My nephew’s lovey was known as ‘stinky ducky’ because he sucked on it until it reeked like bleach, mold, and cat pee put together. I’m still stunned that he held it so close to his face without vomiting. After my husband met stinky ducky, he was over loveys. He hadn’t used a lovey, and he determined our children (not even born yet) would not need loveys. I failed to tell him about my own history with loveys–my good dream pillow that I loved from age three–now a shred in a box in my mother’s garage, and my soft down pillow from college, called “softest softest” that is still in our bed today.

There is no stopping those who want a lovey. At four months old, my son attached himself to my orange maternity tank top that said “expecting baby” on it. And it was lovey at first sight. He called it “dootch” when he couldn’t say shirt, and now it was called ” Orange Shirt.”

When he was two, we cut it in half. The “expecting baby” half was “home orange shirt” and the other half was “traveling orange shirt.” When traveling orange shirt had been left at my sister’s the night before, home orange shirt, in a rare moment, left the house, and went to daycare with my son, where they had (carelessly I might add) lost it. We had gone from two orange shirts to none in less than 24 hours. A missed nap would not be good, but if we didn’t have an orange shirt by nightfall, I shuddered to think what would happen.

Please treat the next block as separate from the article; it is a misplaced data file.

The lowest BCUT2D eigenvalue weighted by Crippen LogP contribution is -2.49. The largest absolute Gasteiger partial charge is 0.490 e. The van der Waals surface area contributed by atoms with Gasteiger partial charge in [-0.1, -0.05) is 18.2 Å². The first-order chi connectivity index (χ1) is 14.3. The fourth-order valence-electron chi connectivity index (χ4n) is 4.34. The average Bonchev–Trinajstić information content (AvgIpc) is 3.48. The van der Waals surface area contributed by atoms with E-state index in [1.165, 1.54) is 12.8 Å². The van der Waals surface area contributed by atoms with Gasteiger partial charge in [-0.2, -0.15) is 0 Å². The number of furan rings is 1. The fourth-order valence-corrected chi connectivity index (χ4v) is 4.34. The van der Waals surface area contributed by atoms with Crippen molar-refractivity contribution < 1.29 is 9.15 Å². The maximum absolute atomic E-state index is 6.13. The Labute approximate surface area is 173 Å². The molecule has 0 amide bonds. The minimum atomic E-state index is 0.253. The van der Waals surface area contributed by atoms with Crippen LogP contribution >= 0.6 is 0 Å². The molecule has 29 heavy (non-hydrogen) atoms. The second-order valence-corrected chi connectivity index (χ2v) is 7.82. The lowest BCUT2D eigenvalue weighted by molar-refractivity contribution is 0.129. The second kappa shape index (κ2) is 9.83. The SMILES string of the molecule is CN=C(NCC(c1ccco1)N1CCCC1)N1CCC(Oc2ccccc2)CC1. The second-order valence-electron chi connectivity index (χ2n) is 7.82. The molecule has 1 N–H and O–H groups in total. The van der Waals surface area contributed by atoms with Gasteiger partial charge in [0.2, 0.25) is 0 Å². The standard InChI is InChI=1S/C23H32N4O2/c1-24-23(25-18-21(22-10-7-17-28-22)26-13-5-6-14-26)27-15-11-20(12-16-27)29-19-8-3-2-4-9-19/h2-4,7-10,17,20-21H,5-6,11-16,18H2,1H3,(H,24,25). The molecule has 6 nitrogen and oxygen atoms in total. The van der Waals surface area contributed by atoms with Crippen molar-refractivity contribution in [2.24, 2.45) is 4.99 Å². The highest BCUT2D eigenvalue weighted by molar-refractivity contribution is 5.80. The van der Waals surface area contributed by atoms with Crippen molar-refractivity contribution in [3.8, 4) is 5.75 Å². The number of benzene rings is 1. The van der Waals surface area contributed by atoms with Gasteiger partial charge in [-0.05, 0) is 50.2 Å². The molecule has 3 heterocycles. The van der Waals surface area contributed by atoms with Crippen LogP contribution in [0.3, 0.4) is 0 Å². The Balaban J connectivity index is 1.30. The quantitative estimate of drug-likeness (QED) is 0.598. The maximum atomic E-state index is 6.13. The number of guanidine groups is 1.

I arrived at my sisters at thirty minutes before naptime. She said she had left orange shirt in the barbeque grill outside her house, before her early morning plane flight. . I confidently lifted the lid, and saw only black wire racks and old coals. I felt like I was in a reality show, designed to make pregnant women freak out like hyenas on camera.